Editors' ChoiceInflammation

Bacteria Signal Kidney Damage

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Science's STKE  13 Jun 2000:
Vol. 2000, Issue 36, pp. tw4
DOI: 10.1126/stke.2000.36.tw4

Certain strains of E. coli cause inflammation in the kidney and contribute to renal failure. Uhlén et al. identified α-hemolysin as a secreted factor produced by uropathogenic bacteria that induced calcium oscillations in cultured renal proximal tubule cells and renal epithelial cells. Inhibitors of L-type Ca2+ channels or inhibitors of IP3 receptors blocked the calcium oscillations. Application of α-hemolysin to renal epothelial cells led to an increase in the secretion of the inflammatory mediators interleukin-6 and interleukin-8. The authors suggest that during early phases of infection, kidney damage arises not by cytolysis, but by the stimulation of inflammatory cytokines by α-hemolysin.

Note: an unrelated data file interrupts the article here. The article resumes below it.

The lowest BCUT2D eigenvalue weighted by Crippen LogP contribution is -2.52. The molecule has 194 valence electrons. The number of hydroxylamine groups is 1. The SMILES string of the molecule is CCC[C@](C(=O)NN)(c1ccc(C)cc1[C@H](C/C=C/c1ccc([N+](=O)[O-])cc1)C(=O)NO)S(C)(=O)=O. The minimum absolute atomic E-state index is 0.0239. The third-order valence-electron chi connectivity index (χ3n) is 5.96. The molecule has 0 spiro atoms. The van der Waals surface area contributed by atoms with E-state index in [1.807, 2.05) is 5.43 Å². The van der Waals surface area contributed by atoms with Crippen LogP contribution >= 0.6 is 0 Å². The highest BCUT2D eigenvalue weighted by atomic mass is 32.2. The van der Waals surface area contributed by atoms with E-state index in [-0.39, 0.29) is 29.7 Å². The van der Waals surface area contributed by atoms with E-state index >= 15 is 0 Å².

Uhlén, P., Laestadlus, Å., Jahnukainen, T., Söderblom, T., Bäckhed, F., Celsi, G., Brismar, H., Normark, S., Aperia, A., and Richter-Dahlfors, A. α-haemolysin of uropathogenic E. coli induces Ca2+ oscillations in renal epithelial cells. Nature 405: 694-697. [Online Journal]

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